PSM no more a going concern

Updated 15 Sep 2020

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KARACHI: This Feb 8, 2016 photo shows a security guard sitting in front of a wall with signs and slogans at the operation building at the Pakistan Steel Mills. — Reuters
KARACHI: This Feb 8, 2016 photo shows a security guard sitting in front of a wall with signs and slogans at the operation building at the Pakistan Steel Mills. — Reuters

ISLAMABAD: Pakistan Steels Mills (PSM) — country’s largest industrial unit — is no more a going concern as its current liabilities exceed its assets, independent auditors said in a statement submitted to the government.

The PSM’s external auditors — Crowe Hussain Chaudhry & Co Chartered Accounts — came to this conclusion in their “Qualified Audit Report” based on financial statement for the year ending June 30, 2019 submitted to the government recently. Simply put, the qualified report means the financial statement is either incorrect, has limitations or did not meet accounting standards.

The auditors explained that under the going concern assumption, an entity was viewed as continuing in business for the foreseeable future and the financial statements were prepared on going concern basis unless management was going to liquidate the entity or to cease operation or has no realistic alternative but to do so.

The auditors reviewed the financial results presented to them by the board of directors since 2008-09 showing accumulation of losses almost every year for well over a decade. The financial statements have been audited by the auditors in run up to the proposed privatisation of the mill that ceased its operations on June 10, 2015 when its gas supply was disconnected.

Mills current liabilities exceed its assets

The audit said the management reported the accumulated loss of the PSM at Rs189.729 billion as of June 30, 2019 and the current liabilities on the balance sheet date exceeded its current assets by Rs159.368bn. “These conditions along with other matters indicate the existence of a material uncertainty which may cast significant doubt about the corporations’ ability to continue as a going concern,” the auditor noted.

Interestingly on the other hand, Minister for Industries Hammad Azhar reported to the Senate that PSM loss for the year ending June 30, 2019 stood at Rs16.66bn and accumulated operational losses during the last 10 years amounted to Rs169.5bn.

However, the auditors said the financial statements had been prepared on going concern basis for various reasons and mitigating factors, particularly on the premise that the federal government would come to the corporation’s rescue in case of defaults and that PSM would win its financial dispute with Sui Southern Gas Company Limited (SSGCL).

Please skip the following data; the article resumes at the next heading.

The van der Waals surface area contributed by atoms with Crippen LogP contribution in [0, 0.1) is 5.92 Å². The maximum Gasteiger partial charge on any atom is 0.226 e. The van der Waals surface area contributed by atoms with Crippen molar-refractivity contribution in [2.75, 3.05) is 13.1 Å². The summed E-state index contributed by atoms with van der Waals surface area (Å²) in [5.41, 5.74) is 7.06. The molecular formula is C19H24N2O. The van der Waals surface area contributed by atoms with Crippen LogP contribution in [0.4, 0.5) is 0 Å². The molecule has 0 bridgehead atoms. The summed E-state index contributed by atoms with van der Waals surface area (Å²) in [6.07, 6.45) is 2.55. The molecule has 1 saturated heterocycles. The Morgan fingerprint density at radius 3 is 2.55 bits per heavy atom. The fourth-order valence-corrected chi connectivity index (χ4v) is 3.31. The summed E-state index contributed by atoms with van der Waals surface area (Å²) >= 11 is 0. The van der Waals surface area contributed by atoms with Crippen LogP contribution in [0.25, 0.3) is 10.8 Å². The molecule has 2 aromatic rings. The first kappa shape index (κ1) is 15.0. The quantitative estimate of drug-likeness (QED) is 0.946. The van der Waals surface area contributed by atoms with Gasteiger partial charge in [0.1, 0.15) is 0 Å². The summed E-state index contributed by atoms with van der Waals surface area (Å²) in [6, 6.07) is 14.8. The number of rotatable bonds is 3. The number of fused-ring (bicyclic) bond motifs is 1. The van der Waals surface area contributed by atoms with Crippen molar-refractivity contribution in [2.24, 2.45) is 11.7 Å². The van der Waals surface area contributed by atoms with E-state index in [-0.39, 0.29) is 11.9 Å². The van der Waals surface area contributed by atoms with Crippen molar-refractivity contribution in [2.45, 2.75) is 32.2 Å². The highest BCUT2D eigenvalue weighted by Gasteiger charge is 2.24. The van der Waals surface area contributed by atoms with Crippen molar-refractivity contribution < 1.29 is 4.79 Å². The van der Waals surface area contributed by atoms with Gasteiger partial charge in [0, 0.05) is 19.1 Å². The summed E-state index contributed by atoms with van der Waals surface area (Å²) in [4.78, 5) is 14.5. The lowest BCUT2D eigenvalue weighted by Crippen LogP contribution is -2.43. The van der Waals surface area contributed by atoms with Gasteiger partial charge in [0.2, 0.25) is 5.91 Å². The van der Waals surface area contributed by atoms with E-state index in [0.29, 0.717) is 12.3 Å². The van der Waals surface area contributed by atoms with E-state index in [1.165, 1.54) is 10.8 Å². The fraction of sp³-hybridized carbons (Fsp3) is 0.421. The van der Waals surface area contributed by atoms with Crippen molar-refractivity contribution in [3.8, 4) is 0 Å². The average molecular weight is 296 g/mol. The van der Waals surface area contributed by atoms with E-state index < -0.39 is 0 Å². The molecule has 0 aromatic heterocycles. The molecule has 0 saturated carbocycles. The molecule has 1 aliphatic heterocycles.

The audit report explained that the corporation was in dispute with SSGCL with regards to late payment surcharge. The PSM management believed that based on the decisions of the Economic Coordination Committee (ECC) of the Cabinet, the gas company would waive late payment surcharge (LPS). The SSGCL did not accede and stopped gas supply and filed a suit against the corporation for recovery of outstanding gas bills and LPS in Sindh High Court. The PSM filed a counter-suit against SSGCL in the court claiming damages for losses suffered by it owing to discontinuance of gas supply from June 2015.

The management had not recognised any liability in respect of LPS in its financial statements as it expected the decision of ECC to prevail and ultimately LPS would not be payable. “However, in view of suit filed by the SSGCL for LPS claim instead of waiver of the same, we were unable to determine what will be the amount payable by the PSM in respect of LPS”, the auditors said.

The auditors said it performed the audit independently in accordance with international standards, ethics and code of conduct and believed the evidence “obtained is sufficient and appropriate to provide a basis for qualified opinion”.

The management had also disclosed the utilisation of amounts from employees on account of provident fund contribution and provident fund loan. “This is not in line with Section 218 of the Companies Ordinance 2017, which requires the contribution collected from employees and the corporation’s own contribution needs to be deposited within 15 days from the date of collection,” it was noted.

Mr Azhar, in a written statement to the Senate said the government had been making continuous efforts for revival of PSM and making it profitable. He said the company was given financial assistance to enhance capacity but the operations came to a complete halt due to disconnection of gas supply by SSGCL on account of accumulated liabilities.

The minister said the Cabinet had now put the corporation in the privatisation list and ordered appointment of transaction adviser. “Financial adviser has been engaged by privatisation commission who is evaluating the best possible option/mode for the revival of PSM on the basis of various parameters”.

The financial statement of PSM for year 2018-19, however, put the accumulated losses at Rs193bn, total liabilities at Rs228bn and revaluated assets at Rs410bn and net worth at Rs182bn.

Published in Dawn, September 15th, 2020